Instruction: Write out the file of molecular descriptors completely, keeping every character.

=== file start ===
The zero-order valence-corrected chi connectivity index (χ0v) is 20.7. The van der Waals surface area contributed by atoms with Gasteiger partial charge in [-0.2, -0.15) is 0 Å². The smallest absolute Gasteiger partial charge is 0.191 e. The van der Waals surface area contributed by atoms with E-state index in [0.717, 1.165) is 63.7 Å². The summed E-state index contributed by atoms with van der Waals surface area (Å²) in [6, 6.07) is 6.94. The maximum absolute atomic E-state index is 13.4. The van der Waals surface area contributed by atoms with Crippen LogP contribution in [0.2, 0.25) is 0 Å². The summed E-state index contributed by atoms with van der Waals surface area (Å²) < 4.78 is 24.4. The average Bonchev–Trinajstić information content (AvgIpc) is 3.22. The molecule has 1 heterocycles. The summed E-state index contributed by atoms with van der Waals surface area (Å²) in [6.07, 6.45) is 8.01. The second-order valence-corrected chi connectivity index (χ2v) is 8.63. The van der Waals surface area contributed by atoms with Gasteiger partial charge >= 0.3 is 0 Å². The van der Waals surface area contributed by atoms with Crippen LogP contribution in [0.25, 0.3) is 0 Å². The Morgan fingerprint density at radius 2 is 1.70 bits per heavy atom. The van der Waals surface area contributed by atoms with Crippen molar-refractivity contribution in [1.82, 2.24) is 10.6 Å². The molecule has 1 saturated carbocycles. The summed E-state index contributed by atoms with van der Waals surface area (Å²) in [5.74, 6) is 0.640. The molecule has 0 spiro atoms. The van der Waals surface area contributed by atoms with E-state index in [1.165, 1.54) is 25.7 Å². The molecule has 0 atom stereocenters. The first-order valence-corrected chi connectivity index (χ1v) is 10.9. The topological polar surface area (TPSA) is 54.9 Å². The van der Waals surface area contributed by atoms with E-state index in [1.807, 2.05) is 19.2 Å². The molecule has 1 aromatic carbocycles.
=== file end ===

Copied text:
The zero-order valence-corrected chi connectivity index (χ0v) is 20.7. The van der Waals surface area contributed by atoms with Gasteiger partial charge in [-0.2, -0.15) is 0 Å². The smallest absolute Gasteiger partial charge is 0.191 e. The van der Waals surface area contributed by atoms with E-state index in [0.717, 1.165) is 63.7 Å². The summed E-state index contributed by atoms with van der Waals surface area (Å²) in [6, 6.07) is 6.94. The maximum absolute atomic E-state index is 13.4. The van der Waals surface area contributed by atoms with Crippen LogP contribution in [0.2, 0.25) is 0 Å². The summed E-state index contributed by atoms with van der Waals surface area (Å²) < 4.78 is 24.4. The average Bonchev–Trinajstić information content (AvgIpc) is 3.22. The molecule has 1 heterocycles. The summed E-state index contributed by atoms with van der Waals surface area (Å²) in [6.07, 6.45) is 8.01. The second-order valence-corrected chi connectivity index (χ2v) is 8.63. The van der Waals surface area contributed by atoms with Gasteiger partial charge >= 0.3 is 0 Å². The van der Waals surface area contributed by atoms with Crippen LogP contribution in [0.25, 0.3) is 0 Å². The Morgan fingerprint density at radius 2 is 1.70 bits per heavy atom. The van der Waals surface area contributed by atoms with Crippen molar-refractivity contribution in [1.82, 2.24) is 10.6 Å². The molecule has 1 saturated carbocycles. The summed E-state index contributed by atoms with van der Waals surface area (Å²) in [5.74, 6) is 0.640. The molecule has 0 spiro atoms. The van der Waals surface area contributed by atoms with E-state index in [1.165, 1.54) is 25.7 Å². The molecule has 0 atom stereocenters. The first-order valence-corrected chi connectivity index (χ1v) is 10.9. The topological polar surface area (TPSA) is 54.9 Å². The van der Waals surface area contributed by atoms with E-state index in [1.807, 2.05) is 19.2 Å². The molecule has 1 aromatic carbocycles.